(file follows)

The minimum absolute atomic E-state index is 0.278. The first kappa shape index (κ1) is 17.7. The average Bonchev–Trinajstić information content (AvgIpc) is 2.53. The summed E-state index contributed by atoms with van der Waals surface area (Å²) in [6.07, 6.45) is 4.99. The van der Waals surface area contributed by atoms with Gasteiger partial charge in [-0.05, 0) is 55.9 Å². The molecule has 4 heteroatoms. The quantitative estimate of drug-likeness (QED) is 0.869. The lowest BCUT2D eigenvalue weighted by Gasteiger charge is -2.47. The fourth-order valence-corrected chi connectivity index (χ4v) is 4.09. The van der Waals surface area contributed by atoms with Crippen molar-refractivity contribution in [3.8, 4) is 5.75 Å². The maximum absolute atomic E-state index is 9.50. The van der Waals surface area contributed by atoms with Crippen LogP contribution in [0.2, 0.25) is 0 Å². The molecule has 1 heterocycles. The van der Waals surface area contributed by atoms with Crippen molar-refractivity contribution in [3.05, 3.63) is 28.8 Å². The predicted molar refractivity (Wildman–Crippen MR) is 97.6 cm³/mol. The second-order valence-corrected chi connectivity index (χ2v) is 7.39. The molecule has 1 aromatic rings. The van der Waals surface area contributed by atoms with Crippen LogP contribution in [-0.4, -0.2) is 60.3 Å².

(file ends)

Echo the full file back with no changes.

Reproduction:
The minimum absolute atomic E-state index is 0.278. The first kappa shape index (κ1) is 17.7. The average Bonchev–Trinajstić information content (AvgIpc) is 2.53. The summed E-state index contributed by atoms with van der Waals surface area (Å²) in [6.07, 6.45) is 4.99. The van der Waals surface area contributed by atoms with Gasteiger partial charge in [-0.05, 0) is 55.9 Å². The molecule has 4 heteroatoms. The quantitative estimate of drug-likeness (QED) is 0.869. The lowest BCUT2D eigenvalue weighted by Gasteiger charge is -2.47. The fourth-order valence-corrected chi connectivity index (χ4v) is 4.09. The van der Waals surface area contributed by atoms with Crippen molar-refractivity contribution in [3.8, 4) is 5.75 Å². The maximum absolute atomic E-state index is 9.50. The van der Waals surface area contributed by atoms with Crippen LogP contribution in [0.2, 0.25) is 0 Å². The molecule has 1 heterocycles. The van der Waals surface area contributed by atoms with Crippen molar-refractivity contribution in [3.05, 3.63) is 28.8 Å². The predicted molar refractivity (Wildman–Crippen MR) is 97.6 cm³/mol. The second-order valence-corrected chi connectivity index (χ2v) is 7.39. The molecule has 1 aromatic rings. The van der Waals surface area contributed by atoms with Crippen LogP contribution in [-0.4, -0.2) is 60.3 Å².